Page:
Development and assessment of simulated patient based curricular unit in order to improve clinical skills in adolescent medicine of pediatric and family practice residents

R. Cohen, D. Hardoff, B. Reichman, Y. Danziger, A. Ziv

Research output: Contribution to journalArticlepeer-review

Abstract

Objective: This study describes the development and evaluation of a curricular program aimed at improving the clinical and communication skills required for managing the clinical encounter with adolescents, among pediatric and family practice residents using the technique of standardized patients. Methods: A daylong curricular unit which included: clinical interviews with simulated patients presenting typical clinical problems occurring among adolescents a teaching unit explaining the principles of communication with adolescents and a clinical discussion and feedback session using video clips. Forty-eight residents in pediatrics and family practice undertook the curricular unit. A total of 120 doctor-simulated patient interviews were documented using six patients' case scenarios representing somatization disorder, eating disorder, chronic illness and non-compliance, pregnancy, drug abuse and menstrual disorder. Results: The doctors' self-estimation of clinical skills associated with adolescent medicine that was documented at the beginning of the curricular unit was generally reported as low. In most of the cases the participants did not identify the main problem and diagnoses that were presented. The problems least correctly diagnosed were eating disorder and non-compliant chronic illness. Only in the cases of somatization and pregnancy more than half of the residents identified the problems that were presented. At the end of the curricular unit the doctors expressed a very high level of satisfaction with the program. Conclusion: The present study developed and evaluated a short and structured curricular unit dealing with the principles of communication with adolescent patients using the technique of simulated/standardized patients. It was found that the lack in these skills, which was identified in pediatric and family practice residents, could be bridged using this educational technique.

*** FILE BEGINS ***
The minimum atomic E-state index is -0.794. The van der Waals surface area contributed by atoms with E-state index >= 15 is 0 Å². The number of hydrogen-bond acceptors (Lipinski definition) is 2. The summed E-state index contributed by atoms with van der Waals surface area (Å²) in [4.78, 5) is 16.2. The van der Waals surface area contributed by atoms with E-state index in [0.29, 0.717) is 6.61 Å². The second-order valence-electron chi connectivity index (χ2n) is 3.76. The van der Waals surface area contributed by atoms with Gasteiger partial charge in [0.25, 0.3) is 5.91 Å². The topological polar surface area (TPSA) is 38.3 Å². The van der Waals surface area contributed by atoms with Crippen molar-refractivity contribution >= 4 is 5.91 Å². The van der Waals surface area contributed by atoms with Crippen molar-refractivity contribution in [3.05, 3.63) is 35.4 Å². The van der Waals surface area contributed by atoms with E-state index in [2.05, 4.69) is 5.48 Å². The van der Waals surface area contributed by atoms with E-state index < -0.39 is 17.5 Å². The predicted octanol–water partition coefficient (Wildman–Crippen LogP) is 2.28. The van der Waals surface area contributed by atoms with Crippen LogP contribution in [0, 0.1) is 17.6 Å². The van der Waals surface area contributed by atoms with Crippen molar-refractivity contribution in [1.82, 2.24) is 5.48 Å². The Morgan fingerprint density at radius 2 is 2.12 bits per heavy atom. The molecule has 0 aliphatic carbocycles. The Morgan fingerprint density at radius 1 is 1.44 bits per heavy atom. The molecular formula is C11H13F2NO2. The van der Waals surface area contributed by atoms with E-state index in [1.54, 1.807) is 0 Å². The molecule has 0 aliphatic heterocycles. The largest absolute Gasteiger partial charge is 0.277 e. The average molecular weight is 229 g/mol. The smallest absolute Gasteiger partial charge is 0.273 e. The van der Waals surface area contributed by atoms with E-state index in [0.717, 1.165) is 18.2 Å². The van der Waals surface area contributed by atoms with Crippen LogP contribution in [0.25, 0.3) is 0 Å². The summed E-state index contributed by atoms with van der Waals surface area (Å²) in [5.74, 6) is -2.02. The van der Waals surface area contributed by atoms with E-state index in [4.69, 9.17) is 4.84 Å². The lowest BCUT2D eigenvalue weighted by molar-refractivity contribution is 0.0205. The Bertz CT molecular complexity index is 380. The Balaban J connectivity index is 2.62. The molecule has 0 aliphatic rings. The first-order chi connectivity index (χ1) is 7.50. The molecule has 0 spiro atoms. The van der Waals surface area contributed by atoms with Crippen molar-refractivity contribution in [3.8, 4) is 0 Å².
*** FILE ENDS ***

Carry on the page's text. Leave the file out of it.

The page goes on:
Original languageEnglish
Pages (from-to)863-868
Number of pages6
JournalHarefuah
Volume143
Issue number12
StatePublished - Dec 2004
Externally publishedYes

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